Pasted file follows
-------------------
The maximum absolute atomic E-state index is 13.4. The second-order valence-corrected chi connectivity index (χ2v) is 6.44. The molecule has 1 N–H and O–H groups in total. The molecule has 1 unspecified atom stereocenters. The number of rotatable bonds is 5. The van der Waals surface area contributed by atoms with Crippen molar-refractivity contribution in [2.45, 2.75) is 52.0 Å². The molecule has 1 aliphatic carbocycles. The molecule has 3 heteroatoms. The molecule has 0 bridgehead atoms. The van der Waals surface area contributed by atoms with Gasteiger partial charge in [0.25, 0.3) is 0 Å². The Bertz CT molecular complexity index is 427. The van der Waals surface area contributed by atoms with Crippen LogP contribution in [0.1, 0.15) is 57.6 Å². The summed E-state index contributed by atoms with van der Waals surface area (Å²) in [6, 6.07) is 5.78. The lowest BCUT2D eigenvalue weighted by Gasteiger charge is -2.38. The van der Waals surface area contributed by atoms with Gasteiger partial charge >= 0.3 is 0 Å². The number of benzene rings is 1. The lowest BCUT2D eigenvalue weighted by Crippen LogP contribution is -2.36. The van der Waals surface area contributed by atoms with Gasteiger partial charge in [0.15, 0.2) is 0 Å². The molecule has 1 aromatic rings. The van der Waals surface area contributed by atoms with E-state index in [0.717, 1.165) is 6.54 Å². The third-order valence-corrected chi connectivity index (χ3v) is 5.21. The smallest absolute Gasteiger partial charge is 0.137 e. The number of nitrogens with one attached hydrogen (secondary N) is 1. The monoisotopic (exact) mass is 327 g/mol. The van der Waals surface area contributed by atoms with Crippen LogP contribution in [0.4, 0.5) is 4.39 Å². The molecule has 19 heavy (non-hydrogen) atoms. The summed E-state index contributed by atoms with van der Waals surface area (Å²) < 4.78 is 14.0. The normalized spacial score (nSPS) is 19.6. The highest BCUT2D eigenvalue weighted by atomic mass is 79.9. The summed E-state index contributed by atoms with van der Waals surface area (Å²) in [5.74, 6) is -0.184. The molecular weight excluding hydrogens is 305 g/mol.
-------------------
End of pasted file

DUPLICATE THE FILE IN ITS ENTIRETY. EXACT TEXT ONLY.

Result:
The maximum absolute atomic E-state index is 13.4. The second-order valence-corrected chi connectivity index (χ2v) is 6.44. The molecule has 1 N–H and O–H groups in total. The molecule has 1 unspecified atom stereocenters. The number of rotatable bonds is 5. The van der Waals surface area contributed by atoms with Crippen molar-refractivity contribution in [2.45, 2.75) is 52.0 Å². The molecule has 1 aliphatic carbocycles. The molecule has 3 heteroatoms. The molecule has 0 bridgehead atoms. The van der Waals surface area contributed by atoms with Gasteiger partial charge in [0.25, 0.3) is 0 Å². The Bertz CT molecular complexity index is 427. The van der Waals surface area contributed by atoms with Crippen LogP contribution in [0.1, 0.15) is 57.6 Å². The summed E-state index contributed by atoms with van der Waals surface area (Å²) in [6, 6.07) is 5.78. The lowest BCUT2D eigenvalue weighted by Gasteiger charge is -2.38. The van der Waals surface area contributed by atoms with Gasteiger partial charge >= 0.3 is 0 Å². The number of benzene rings is 1. The lowest BCUT2D eigenvalue weighted by Crippen LogP contribution is -2.36. The van der Waals surface area contributed by atoms with Gasteiger partial charge in [0.15, 0.2) is 0 Å². The molecule has 1 aromatic rings. The van der Waals surface area contributed by atoms with E-state index in [0.717, 1.165) is 6.54 Å². The third-order valence-corrected chi connectivity index (χ3v) is 5.21. The smallest absolute Gasteiger partial charge is 0.137 e. The number of nitrogens with one attached hydrogen (secondary N) is 1. The monoisotopic (exact) mass is 327 g/mol. The van der Waals surface area contributed by atoms with Crippen LogP contribution in [0.4, 0.5) is 4.39 Å². The molecule has 19 heavy (non-hydrogen) atoms. The summed E-state index contributed by atoms with van der Waals surface area (Å²) < 4.78 is 14.0. The normalized spacial score (nSPS) is 19.6. The highest BCUT2D eigenvalue weighted by atomic mass is 79.9. The summed E-state index contributed by atoms with van der Waals surface area (Å²) in [5.74, 6) is -0.184. The molecular weight excluding hydrogens is 305 g/mol.